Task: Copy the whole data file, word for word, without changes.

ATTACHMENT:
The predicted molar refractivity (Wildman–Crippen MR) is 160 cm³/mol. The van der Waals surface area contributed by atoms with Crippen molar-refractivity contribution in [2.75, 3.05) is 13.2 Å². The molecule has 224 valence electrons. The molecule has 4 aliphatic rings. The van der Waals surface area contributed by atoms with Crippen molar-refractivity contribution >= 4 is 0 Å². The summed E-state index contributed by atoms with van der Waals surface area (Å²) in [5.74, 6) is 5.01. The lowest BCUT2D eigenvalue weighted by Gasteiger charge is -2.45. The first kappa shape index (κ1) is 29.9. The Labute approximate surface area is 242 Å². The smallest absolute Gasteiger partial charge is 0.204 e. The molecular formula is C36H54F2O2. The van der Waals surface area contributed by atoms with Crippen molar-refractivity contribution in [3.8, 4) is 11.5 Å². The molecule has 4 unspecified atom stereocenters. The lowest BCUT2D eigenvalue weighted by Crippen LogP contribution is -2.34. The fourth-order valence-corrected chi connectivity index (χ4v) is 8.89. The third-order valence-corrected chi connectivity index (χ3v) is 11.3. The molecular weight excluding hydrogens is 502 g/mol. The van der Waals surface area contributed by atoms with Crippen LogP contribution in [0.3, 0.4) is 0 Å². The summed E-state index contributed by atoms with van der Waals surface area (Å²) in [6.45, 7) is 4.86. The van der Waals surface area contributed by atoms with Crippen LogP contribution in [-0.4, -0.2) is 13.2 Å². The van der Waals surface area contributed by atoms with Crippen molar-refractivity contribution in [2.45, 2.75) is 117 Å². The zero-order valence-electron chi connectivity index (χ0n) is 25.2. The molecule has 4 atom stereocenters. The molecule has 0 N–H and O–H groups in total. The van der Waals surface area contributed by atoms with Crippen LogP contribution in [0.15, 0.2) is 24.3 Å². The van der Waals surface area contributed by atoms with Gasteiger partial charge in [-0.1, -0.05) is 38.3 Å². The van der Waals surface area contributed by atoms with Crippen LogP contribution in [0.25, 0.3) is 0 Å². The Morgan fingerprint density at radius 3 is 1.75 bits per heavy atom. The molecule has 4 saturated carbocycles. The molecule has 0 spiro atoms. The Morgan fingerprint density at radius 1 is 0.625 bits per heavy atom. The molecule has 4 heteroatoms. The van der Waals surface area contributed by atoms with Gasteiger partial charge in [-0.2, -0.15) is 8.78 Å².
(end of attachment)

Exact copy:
The predicted molar refractivity (Wildman–Crippen MR) is 160 cm³/mol. The van der Waals surface area contributed by atoms with Crippen molar-refractivity contribution in [2.75, 3.05) is 13.2 Å². The molecule has 224 valence electrons. The molecule has 4 aliphatic rings. The van der Waals surface area contributed by atoms with Crippen molar-refractivity contribution >= 4 is 0 Å². The summed E-state index contributed by atoms with van der Waals surface area (Å²) in [5.74, 6) is 5.01. The lowest BCUT2D eigenvalue weighted by Gasteiger charge is -2.45. The first kappa shape index (κ1) is 29.9. The Labute approximate surface area is 242 Å². The smallest absolute Gasteiger partial charge is 0.204 e. The molecular formula is C36H54F2O2. The van der Waals surface area contributed by atoms with Crippen molar-refractivity contribution in [3.8, 4) is 11.5 Å². The molecule has 4 unspecified atom stereocenters. The lowest BCUT2D eigenvalue weighted by Crippen LogP contribution is -2.34. The fourth-order valence-corrected chi connectivity index (χ4v) is 8.89. The third-order valence-corrected chi connectivity index (χ3v) is 11.3. The molecular weight excluding hydrogens is 502 g/mol. The van der Waals surface area contributed by atoms with Crippen LogP contribution in [0.3, 0.4) is 0 Å². The summed E-state index contributed by atoms with van der Waals surface area (Å²) in [6.45, 7) is 4.86. The van der Waals surface area contributed by atoms with Crippen LogP contribution in [-0.4, -0.2) is 13.2 Å². The van der Waals surface area contributed by atoms with Crippen molar-refractivity contribution in [2.45, 2.75) is 117 Å². The zero-order valence-electron chi connectivity index (χ0n) is 25.2. The molecule has 4 atom stereocenters. The molecule has 0 N–H and O–H groups in total. The van der Waals surface area contributed by atoms with Crippen LogP contribution in [0.15, 0.2) is 24.3 Å². The van der Waals surface area contributed by atoms with Gasteiger partial charge in [-0.1, -0.05) is 38.3 Å². The van der Waals surface area contributed by atoms with Crippen LogP contribution in [0.25, 0.3) is 0 Å². The Morgan fingerprint density at radius 3 is 1.75 bits per heavy atom. The molecule has 4 saturated carbocycles. The molecule has 0 spiro atoms. The Morgan fingerprint density at radius 1 is 0.625 bits per heavy atom. The molecule has 4 heteroatoms. The van der Waals surface area contributed by atoms with Gasteiger partial charge in [-0.2, -0.15) is 8.78 Å².